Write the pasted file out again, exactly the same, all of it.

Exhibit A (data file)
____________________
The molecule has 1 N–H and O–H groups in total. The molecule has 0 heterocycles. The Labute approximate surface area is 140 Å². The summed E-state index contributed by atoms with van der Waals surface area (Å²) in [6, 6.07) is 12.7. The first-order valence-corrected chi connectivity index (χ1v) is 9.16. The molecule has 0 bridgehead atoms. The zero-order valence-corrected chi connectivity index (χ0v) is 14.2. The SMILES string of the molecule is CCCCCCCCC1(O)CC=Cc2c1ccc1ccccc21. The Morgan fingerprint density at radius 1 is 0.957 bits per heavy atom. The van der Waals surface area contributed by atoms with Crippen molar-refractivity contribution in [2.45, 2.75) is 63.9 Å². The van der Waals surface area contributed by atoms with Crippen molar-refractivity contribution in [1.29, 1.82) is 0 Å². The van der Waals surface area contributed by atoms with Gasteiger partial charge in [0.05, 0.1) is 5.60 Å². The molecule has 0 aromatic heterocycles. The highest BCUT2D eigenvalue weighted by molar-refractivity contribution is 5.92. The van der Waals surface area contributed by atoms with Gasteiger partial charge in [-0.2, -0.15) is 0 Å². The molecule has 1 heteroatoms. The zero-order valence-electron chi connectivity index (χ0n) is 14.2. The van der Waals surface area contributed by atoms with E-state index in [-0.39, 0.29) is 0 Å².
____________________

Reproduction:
The molecule has 1 N–H and O–H groups in total. The molecule has 0 heterocycles. The Labute approximate surface area is 140 Å². The summed E-state index contributed by atoms with van der Waals surface area (Å²) in [6, 6.07) is 12.7. The first-order valence-corrected chi connectivity index (χ1v) is 9.16. The molecule has 0 bridgehead atoms. The zero-order valence-corrected chi connectivity index (χ0v) is 14.2. The SMILES string of the molecule is CCCCCCCCC1(O)CC=Cc2c1ccc1ccccc21. The Morgan fingerprint density at radius 1 is 0.957 bits per heavy atom. The van der Waals surface area contributed by atoms with Crippen molar-refractivity contribution in [2.45, 2.75) is 63.9 Å². The van der Waals surface area contributed by atoms with Crippen molar-refractivity contribution in [1.29, 1.82) is 0 Å². The van der Waals surface area contributed by atoms with Gasteiger partial charge in [0.05, 0.1) is 5.60 Å². The molecule has 0 aromatic heterocycles. The highest BCUT2D eigenvalue weighted by molar-refractivity contribution is 5.92. The van der Waals surface area contributed by atoms with Gasteiger partial charge in [-0.2, -0.15) is 0 Å². The molecule has 1 heteroatoms. The zero-order valence-electron chi connectivity index (χ0n) is 14.2. The van der Waals surface area contributed by atoms with E-state index in [-0.39, 0.29) is 0 Å².